ireland


IRDG Leading Innovation For Business Growth (Oct 2018)

Business professionals from all backgrounds are invited to attend this national event which will connect people from diverse industry sectors – all focused on growing their businesses through innovation. One of the keynote speakers, Holly O’Driscoll, Innovation Strategist and Global Design Thinking Leader with Proctor & Gamble USA, will talk about the importance of being shamelessly human-centred in all that we do. To review the conference speakers and make a booking please click on this link.


Innovation Nation – How Ireland is rocking the Innovation vibe

The Star Trek transporter is my favourite invention of the future. What’s yours?

Long renowned for our novelists and poets, Ireland ranks high in the nations of the world in terms of literary innovation. When it comes to business and technological innovation however, we’re a little shy of world class. In 2010 Ireland ranked 22nd in World Economic Forum (WEF) innovation rankings, behind countries like Austria, Belgium, Israel, and Canada. Belgium? Nope, me neither. USA, Switzerland and Japan took the top 3 spots.

By 2017/2018 Ireland had climbed to 19th place in the WEF innovation rankings. This climb is no mean feat for a country whose most famous inventors had to immigrate to find an environment that fostered their creative talents. John Holland from Co. Clare, the 19th century engineer who invented the submarine, comes to mind. The emigration imperative is no less strong for our modern-day inventors. The Collison brothers, founders of Stripe, now reside in California. Their success is feted at home and abroad, and their innovative talents were well rewarded when they became the world’s youngest self-made billionaires.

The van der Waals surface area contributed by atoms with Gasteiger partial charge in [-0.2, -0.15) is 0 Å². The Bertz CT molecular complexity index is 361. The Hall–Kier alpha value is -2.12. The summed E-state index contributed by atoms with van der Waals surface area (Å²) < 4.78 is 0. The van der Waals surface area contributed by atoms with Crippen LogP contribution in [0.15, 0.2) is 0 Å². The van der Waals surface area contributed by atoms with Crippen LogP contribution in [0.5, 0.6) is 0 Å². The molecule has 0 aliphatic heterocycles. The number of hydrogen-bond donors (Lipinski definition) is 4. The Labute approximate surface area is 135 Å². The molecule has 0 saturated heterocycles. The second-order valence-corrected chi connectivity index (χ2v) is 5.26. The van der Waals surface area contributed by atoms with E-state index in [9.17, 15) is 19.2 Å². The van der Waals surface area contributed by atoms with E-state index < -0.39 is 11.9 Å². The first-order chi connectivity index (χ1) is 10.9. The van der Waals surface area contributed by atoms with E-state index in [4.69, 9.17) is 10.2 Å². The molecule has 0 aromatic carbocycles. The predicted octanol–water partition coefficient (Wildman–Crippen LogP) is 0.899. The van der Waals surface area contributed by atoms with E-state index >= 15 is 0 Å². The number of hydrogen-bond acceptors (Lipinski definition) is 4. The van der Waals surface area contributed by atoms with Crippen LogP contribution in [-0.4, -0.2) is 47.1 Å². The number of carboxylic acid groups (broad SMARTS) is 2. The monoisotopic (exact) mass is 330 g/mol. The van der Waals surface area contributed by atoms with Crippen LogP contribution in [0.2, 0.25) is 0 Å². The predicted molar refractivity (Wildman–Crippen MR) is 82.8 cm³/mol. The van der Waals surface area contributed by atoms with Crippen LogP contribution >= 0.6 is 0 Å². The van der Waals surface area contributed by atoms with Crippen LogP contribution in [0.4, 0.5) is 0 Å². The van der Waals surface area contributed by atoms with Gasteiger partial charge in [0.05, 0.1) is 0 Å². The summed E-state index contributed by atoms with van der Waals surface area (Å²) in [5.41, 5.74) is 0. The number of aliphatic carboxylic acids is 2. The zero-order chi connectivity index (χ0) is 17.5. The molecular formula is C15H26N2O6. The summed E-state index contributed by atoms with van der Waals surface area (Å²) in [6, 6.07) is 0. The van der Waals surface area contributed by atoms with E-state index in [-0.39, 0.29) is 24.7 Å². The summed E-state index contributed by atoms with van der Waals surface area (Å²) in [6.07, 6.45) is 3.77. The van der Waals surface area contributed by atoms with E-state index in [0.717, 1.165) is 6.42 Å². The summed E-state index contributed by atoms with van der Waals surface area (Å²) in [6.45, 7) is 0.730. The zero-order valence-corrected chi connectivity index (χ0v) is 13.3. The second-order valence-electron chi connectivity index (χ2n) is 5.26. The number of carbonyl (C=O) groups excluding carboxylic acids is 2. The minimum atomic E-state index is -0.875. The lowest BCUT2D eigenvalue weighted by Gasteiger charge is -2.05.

All is not doom and gloom however and there are real signs of increasing levels of innovation being fostered here in Ireland. A quick search in IrishJobs.ie using search terms related to innovation, indicates plenty of opportunity for those with a talent for innovation. Examples for innovation-related search terms include ‘Design’ (2,347 jobs), ‘Innovation’ (628 jobs) and ‘R&D Engineer’ (269 jobs).

As yet, our patent filing and granting rate remains relatively low by comparison with world leaders leading countries. This is a key metric in relation to our innovation rankings. See here for details on how we compare with others.

There are many public institutions, private companies, professional organisations and  funding bodies who are proactively promoting innovation in Ireland. There are many events happening country-wide to promote innovation and design thinking. I will mention just three here, aimed at three difference audiences in the innovation space.

On October 11th and 12th next, the First Polymer Training Skillnet in Athlone will host a two-day workshop in Design of Experiments. This very practical workshop will introduce participants to the concepts of effective process and product design, using observation, deduction and statistical analysis. The course is suitable for design engineers and scientists, and compliments a wide range of practical design workshops run regularly by the First Polymer Training Skillnet. To view a course outline and register please click on this link.

On 23rd October 2018 the IRDG’s annual conference, will take place at Lyrate Estate, Kilkenny. Business professionals from all backgrounds are invited to attend this national event which will connect people from diverse industry sectors – all focused on growing their businesses through innovation. One of the keynote speakers, Holly O’Driscoll, Innovation Strategist and Global Design Thinking Leader with Proctor & Gamble USA, will talk about the importance of being shamelessly human-centred in all that we do, and leveraging a design thinking mindset to create conditions for innovators to thrive. To review the conference speakers and make a booking please click on this link.

And finally, don’t forget that well-loved national institution that is the Young Scientist and Technology Exhibition will take place in Dublin on 9th to 12th January 2019. Now in its 55th year (and won by Pat Collison in 2005 at the age of 16), this innovation incubator surely deserves our support. Now is the time to start encouraging your offspring to get project ready for the 2020 exhibition. Take a look at the past winners here.